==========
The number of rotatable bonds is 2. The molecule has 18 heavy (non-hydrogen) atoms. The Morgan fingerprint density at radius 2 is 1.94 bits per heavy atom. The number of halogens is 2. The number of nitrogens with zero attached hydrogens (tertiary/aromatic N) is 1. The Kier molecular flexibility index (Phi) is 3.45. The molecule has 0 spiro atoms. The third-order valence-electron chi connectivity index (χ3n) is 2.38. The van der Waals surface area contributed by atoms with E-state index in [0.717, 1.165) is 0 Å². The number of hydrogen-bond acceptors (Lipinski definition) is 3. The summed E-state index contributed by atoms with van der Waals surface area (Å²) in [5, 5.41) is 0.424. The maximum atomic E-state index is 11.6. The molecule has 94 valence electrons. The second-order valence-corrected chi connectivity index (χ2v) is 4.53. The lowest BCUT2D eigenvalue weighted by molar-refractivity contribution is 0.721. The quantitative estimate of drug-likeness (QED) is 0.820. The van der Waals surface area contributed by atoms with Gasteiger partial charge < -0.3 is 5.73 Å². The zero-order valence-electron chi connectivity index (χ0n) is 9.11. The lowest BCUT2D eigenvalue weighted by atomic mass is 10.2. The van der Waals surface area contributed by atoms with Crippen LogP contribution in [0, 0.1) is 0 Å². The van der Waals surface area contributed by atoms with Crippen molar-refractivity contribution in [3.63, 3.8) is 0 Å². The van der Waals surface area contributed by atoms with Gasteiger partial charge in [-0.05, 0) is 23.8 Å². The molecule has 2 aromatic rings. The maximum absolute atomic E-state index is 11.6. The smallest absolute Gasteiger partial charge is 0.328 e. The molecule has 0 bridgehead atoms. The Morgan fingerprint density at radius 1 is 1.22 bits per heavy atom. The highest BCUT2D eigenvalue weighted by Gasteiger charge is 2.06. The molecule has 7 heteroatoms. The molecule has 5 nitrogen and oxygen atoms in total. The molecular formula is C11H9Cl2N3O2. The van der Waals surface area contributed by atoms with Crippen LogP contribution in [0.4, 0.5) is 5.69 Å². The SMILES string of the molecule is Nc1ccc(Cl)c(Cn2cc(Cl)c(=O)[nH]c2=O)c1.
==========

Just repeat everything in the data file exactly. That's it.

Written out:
The number of rotatable bonds is 2. The molecule has 18 heavy (non-hydrogen) atoms. The Morgan fingerprint density at radius 2 is 1.94 bits per heavy atom. The number of halogens is 2. The number of nitrogens with zero attached hydrogens (tertiary/aromatic N) is 1. The Kier molecular flexibility index (Phi) is 3.45. The molecule has 0 spiro atoms. The third-order valence-electron chi connectivity index (χ3n) is 2.38. The van der Waals surface area contributed by atoms with E-state index in [0.717, 1.165) is 0 Å². The number of hydrogen-bond acceptors (Lipinski definition) is 3. The summed E-state index contributed by atoms with van der Waals surface area (Å²) in [5, 5.41) is 0.424. The maximum atomic E-state index is 11.6. The molecule has 94 valence electrons. The second-order valence-corrected chi connectivity index (χ2v) is 4.53. The lowest BCUT2D eigenvalue weighted by molar-refractivity contribution is 0.721. The quantitative estimate of drug-likeness (QED) is 0.820. The van der Waals surface area contributed by atoms with Gasteiger partial charge < -0.3 is 5.73 Å². The zero-order valence-electron chi connectivity index (χ0n) is 9.11. The lowest BCUT2D eigenvalue weighted by atomic mass is 10.2. The van der Waals surface area contributed by atoms with Crippen LogP contribution in [0, 0.1) is 0 Å². The van der Waals surface area contributed by atoms with Crippen molar-refractivity contribution in [3.63, 3.8) is 0 Å². The van der Waals surface area contributed by atoms with Gasteiger partial charge in [-0.05, 0) is 23.8 Å². The molecule has 2 aromatic rings. The maximum absolute atomic E-state index is 11.6. The smallest absolute Gasteiger partial charge is 0.328 e. The molecule has 0 bridgehead atoms. The Morgan fingerprint density at radius 1 is 1.22 bits per heavy atom. The highest BCUT2D eigenvalue weighted by Gasteiger charge is 2.06. The molecule has 7 heteroatoms. The molecule has 5 nitrogen and oxygen atoms in total. The molecular formula is C11H9Cl2N3O2. The van der Waals surface area contributed by atoms with Crippen LogP contribution in [0.4, 0.5) is 5.69 Å². The SMILES string of the molecule is Nc1ccc(Cl)c(Cn2cc(Cl)c(=O)[nH]c2=O)c1.